The study was conducted by members of the Systemic Lupus International Collaborating Clinics (SLICC) (23), which consists of 30 investigators at 27 international academic medical centers. Data were collected prospectively on patients presenting with a new diagnosis of SLE as previously described (7). The study protocol was approved by the Capital Health Research Ethics Board (Halifax, Nova Scotia, Canada) and by each participating center's own institutional research ethics review board.

Patients.

All patients fulfilled the ACR classification criteria for SLE (24) and provided written informed consent. The date of diagnosis was taken as the time when these cumulative criteria were first recognized as being met. Enrollment was permitted for up to 15 months from the time of diagnosis. Variables recorded included age, sex, ethnicity, education level, and medication history. Lupus-related variables included the ACR criteria for SLE, the SLE Disease Activity Index (SLEDAI) (25), and the SLICC/ACR damage index (SDI) (26) in patients whose disease duration was ≥6 months. Routine laboratory data recorded included results of hematologic testing, serum and urine chemistry analyses, and testing for immunologic variables required for the generation of the SLEDAI and SDI scores.

Identification of neuropsychiatric events.

An enrollment window was defined, within which all NP events were captured. To ensure inclusion of NP events that may have been a component of the presentation of lupus, the enrollment window extended from 6 months prior to the date of diagnosis of SLE up to the enrollment date. Because the latter could occur up to 15 months following the diagnosis of SLE, the maximum duration of the enrollment window was 21 months. The specific NP events identified within this time frame were based on the ACR nomenclature and case definitions for 19 NP syndromes described in SLE (1). Screening for all NP syndromes was done primarily by clinical evaluation, and subsequent investigations were performed only if clinically warranted. In order to further improve the consistency of data collection, a checklist of NP symptoms was distributed to each of the participating sites for use during patient encounters. In the majority of cases, the diagnosis of cognitive impairment was made on the basis of clinical assessment using a standard definition of cognitive impairment from the SDI rather than formal neuropsychological testing, which was not available at all sites. When neuropsychological testing was available and was completed because of clinical suspicion of cognitive impairment, the 8 cognitive domains assessed were simple attention, complex attention, memory, visual-spatial processing, language, reasoning/problem-solving, psychomotor speed, and executive functions. When the site investigator believed there were sufficient grounds to make a clinical diagnosis of cognitive impairment, he or she identified deficits in the domains affected using the definitions provided with the ACR case definitions (1).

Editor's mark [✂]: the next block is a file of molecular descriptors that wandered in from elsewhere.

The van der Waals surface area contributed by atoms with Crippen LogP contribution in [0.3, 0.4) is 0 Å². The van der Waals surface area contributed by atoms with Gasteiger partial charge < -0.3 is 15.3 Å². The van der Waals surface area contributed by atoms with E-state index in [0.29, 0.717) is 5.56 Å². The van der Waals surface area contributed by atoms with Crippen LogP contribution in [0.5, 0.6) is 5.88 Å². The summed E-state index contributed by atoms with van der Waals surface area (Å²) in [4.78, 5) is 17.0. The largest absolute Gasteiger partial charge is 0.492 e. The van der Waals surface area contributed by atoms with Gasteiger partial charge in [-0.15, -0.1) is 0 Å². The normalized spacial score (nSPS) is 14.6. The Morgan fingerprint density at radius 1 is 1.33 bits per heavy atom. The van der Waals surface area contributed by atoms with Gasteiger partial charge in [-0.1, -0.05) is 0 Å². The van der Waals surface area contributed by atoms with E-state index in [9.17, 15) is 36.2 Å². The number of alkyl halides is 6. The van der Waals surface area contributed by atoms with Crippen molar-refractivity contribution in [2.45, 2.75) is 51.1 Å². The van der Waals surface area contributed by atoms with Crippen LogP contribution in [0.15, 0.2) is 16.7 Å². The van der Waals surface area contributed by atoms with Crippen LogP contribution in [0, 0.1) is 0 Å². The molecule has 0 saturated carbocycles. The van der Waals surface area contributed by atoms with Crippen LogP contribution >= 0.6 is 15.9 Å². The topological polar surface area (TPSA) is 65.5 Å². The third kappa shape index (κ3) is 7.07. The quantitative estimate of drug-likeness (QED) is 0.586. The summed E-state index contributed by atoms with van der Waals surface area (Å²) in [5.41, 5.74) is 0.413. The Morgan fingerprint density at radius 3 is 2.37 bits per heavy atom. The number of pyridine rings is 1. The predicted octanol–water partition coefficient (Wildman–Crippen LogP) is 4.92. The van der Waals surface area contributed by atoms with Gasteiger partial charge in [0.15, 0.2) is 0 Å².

All NP events occurring within the enrollment window were identified, and additional information was recorded; the specific information depended on the type of NP event and was guided by the ACR glossary for the 19 NP syndromes (1). This included a list of potential etiologic factors other than SLE that were identified for exclusion or recognized as an “association,” acknowledging that in some situations it is not possible to be definitive about attribution. Collectively, these “exclusions” and “associations” were referred to as “non-SLE factors” and were used in part to determine the eventual attribution of NP events. Patients could have more than one type of NP event, but repeated episodes of the same NP event occurring within the enrollment window were recorded only once. In the latter case the time of the first episode was taken as the date of onset of the NP event.

Attribution of neuropsychiatric events.